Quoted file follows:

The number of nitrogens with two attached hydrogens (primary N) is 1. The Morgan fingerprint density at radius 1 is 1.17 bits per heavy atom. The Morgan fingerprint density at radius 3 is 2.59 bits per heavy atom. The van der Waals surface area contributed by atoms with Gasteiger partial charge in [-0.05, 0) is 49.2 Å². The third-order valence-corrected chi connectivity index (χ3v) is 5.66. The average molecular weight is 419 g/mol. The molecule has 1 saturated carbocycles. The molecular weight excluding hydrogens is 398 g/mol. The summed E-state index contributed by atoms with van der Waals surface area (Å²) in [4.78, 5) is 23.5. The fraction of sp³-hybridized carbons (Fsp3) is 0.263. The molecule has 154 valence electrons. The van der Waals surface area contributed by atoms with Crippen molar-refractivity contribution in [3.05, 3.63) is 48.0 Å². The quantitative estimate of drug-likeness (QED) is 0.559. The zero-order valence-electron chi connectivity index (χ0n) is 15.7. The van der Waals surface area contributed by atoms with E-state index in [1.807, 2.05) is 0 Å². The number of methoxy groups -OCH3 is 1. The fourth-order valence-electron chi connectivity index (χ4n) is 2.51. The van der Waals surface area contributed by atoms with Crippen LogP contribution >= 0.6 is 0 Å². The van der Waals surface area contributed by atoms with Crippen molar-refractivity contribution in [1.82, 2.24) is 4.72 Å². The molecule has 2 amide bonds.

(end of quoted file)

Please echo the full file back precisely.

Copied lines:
The number of nitrogens with two attached hydrogens (primary N) is 1. The Morgan fingerprint density at radius 1 is 1.17 bits per heavy atom. The Morgan fingerprint density at radius 3 is 2.59 bits per heavy atom. The van der Waals surface area contributed by atoms with Gasteiger partial charge in [-0.05, 0) is 49.2 Å². The third-order valence-corrected chi connectivity index (χ3v) is 5.66. The average molecular weight is 419 g/mol. The molecule has 1 saturated carbocycles. The molecular weight excluding hydrogens is 398 g/mol. The summed E-state index contributed by atoms with van der Waals surface area (Å²) in [4.78, 5) is 23.5. The fraction of sp³-hybridized carbons (Fsp3) is 0.263. The molecule has 154 valence electrons. The van der Waals surface area contributed by atoms with Crippen molar-refractivity contribution in [3.05, 3.63) is 48.0 Å². The quantitative estimate of drug-likeness (QED) is 0.559. The zero-order valence-electron chi connectivity index (χ0n) is 15.7. The van der Waals surface area contributed by atoms with E-state index in [1.807, 2.05) is 0 Å². The number of methoxy groups -OCH3 is 1. The fourth-order valence-electron chi connectivity index (χ4n) is 2.51. The van der Waals surface area contributed by atoms with Crippen LogP contribution >= 0.6 is 0 Å². The van der Waals surface area contributed by atoms with Crippen molar-refractivity contribution in [1.82, 2.24) is 4.72 Å². The molecule has 2 amide bonds.